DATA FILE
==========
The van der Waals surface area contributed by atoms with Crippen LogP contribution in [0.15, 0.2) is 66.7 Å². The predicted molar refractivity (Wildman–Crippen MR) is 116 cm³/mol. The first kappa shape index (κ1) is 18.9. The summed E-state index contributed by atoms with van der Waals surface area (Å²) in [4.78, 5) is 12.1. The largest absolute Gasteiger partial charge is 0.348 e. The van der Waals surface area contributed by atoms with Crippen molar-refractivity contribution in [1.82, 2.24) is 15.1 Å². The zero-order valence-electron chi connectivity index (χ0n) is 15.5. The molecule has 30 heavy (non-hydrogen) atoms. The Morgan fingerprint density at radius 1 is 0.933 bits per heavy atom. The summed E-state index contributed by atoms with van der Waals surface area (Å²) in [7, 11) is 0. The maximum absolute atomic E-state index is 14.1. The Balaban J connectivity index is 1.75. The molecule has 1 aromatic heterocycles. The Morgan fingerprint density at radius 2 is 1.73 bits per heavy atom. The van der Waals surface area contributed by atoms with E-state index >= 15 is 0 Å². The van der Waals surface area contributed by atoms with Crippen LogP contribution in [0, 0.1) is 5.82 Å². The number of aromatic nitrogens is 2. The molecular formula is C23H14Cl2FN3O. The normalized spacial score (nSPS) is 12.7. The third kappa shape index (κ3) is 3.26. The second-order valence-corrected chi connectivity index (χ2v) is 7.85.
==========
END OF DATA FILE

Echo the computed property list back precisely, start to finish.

The van der Waals surface area contributed by atoms with Crippen LogP contribution in [0.15, 0.2) is 66.7 Å². The predicted molar refractivity (Wildman–Crippen MR) is 116 cm³/mol. The first kappa shape index (κ1) is 18.9. The summed E-state index contributed by atoms with van der Waals surface area (Å²) in [4.78, 5) is 12.1. The largest absolute Gasteiger partial charge is 0.348 e. The van der Waals surface area contributed by atoms with Crippen molar-refractivity contribution in [1.82, 2.24) is 15.1 Å². The zero-order valence-electron chi connectivity index (χ0n) is 15.5. The molecule has 30 heavy (non-hydrogen) atoms. The Morgan fingerprint density at radius 1 is 0.933 bits per heavy atom. The summed E-state index contributed by atoms with van der Waals surface area (Å²) in [7, 11) is 0. The maximum absolute atomic E-state index is 14.1. The Balaban J connectivity index is 1.75. The molecule has 1 aromatic heterocycles. The Morgan fingerprint density at radius 2 is 1.73 bits per heavy atom. The van der Waals surface area contributed by atoms with E-state index >= 15 is 0 Å². The van der Waals surface area contributed by atoms with Crippen LogP contribution in [0, 0.1) is 5.82 Å². The number of aromatic nitrogens is 2. The molecular formula is C23H14Cl2FN3O. The normalized spacial score (nSPS) is 12.7. The third kappa shape index (κ3) is 3.26. The second-order valence-corrected chi connectivity index (χ2v) is 7.85.